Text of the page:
It took only 13 minutes to climb but it was his personal mountain.
On the eve of the fourth running of his Invictus Games for wounded, injured and sick servicemen and women, the Duke of Sussex scaled the 464 steps to the top of Sydney Harbour Bridge.
The official Games flag he unfurled, 440ft above the water, flapped in the breeze as Gwen Cherne gave him a hug.
She was one of three representatives from Team Australia who accompanied him to the summit. Her husband had served in Cambodia, Afghanistan and Iraq, but took his life in February this year.
Today’s opening ceremony, in front of Sydney Opera House, sees her installed as an ambassador for the Games, which will see 500 competitors in 11 sports, over 10 days. But as she walked on to the central walkway of the bridge, Ms Cherne was in no doubt about the stars of the show were.
Referring to the Duke and his pregnant wife, she said: “I think they provide this beacon of hope and light for so many.
“They’re touching, they’re shining that interest on the Games, and that shines light on their service and that shines light on the sacrifices their families make.”
Meghan’s condition dictated that she did not accompany her husband to the top of the bridge.
Her place was taken by Ms Cherne, who said: “I was humbled by the opportunity to spend that time with him and grateful for all he is doing given his place in the world.”
The New South Wales flag is only rarely supplanted on top of the bridge, and the Australian Prime Minister, Scott Morrison, accompanied Harry on the climb – making it to the summit before him.
Close behind was Captain Ruth Hunt, an indoor rower and swimmer, who said Harry was “just keen to have a normal chat”.
“It was awesome,” she said. “We’re the only three people in the world who are going to have had that experience. It’s one for the history books.”
Luke Hill, a swimmer, who was deployed to Timor-Leste – the former East Timor – three times, said the Duke, who has proclaimed his “favourite time of the year is the Games”, asked the athletes about their experiences of the Invictus journey.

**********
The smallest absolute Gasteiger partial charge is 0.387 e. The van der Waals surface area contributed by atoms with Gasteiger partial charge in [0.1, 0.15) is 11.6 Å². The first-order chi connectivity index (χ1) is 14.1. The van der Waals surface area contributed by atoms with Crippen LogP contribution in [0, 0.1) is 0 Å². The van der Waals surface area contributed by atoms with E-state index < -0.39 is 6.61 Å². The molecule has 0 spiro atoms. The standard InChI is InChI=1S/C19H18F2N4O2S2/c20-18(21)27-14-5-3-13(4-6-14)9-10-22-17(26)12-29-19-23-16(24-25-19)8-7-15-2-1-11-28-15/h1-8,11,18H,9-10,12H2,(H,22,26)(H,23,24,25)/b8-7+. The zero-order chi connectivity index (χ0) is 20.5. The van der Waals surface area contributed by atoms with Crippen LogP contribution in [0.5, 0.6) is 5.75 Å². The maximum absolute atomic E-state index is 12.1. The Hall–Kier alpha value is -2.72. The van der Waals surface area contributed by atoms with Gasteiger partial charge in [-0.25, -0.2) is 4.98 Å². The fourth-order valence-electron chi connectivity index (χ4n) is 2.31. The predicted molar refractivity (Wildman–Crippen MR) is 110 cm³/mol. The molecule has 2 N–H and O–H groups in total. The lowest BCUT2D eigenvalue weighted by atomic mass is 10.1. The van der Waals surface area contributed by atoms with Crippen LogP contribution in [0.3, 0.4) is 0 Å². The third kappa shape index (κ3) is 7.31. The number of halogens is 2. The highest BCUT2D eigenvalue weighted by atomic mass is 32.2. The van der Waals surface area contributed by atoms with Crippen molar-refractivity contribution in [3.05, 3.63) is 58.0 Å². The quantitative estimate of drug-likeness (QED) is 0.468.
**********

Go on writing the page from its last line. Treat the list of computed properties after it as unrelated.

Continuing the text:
“I just wanted to thank him for the opportunity, for putting all that effort in, that self-exploration to come up with this idea and then put it into action,” said Mr Hill – who added that he was “puffed” after the climb.
“He also highlighted the fact that Invictus isn’t about the medal. We are really there just to form a community that supports itself.”
Earlier, Harry and Meghan visited another Sydney landmark, kicking off their shoes on Bondi Beach. They met representatives from a group tackling mental health issues and then visited Macarthur Girls’ High School to discuss social justice and youth empowerment.
The Duchess told the pupils that her first job, taking out the rubbish, had helped to shape her character.
She said: “My first job when I was 14, I remember taking out the trash, all sorts. It gives you a good work ethic, right?”
Harry, who is now said to identify as a feminist, told the girls he wants men to add their voices to the fight for equality.
“Men can help as well by getting involved, we have to,” he said. “We need to get men’s voices involved as soon as possible.”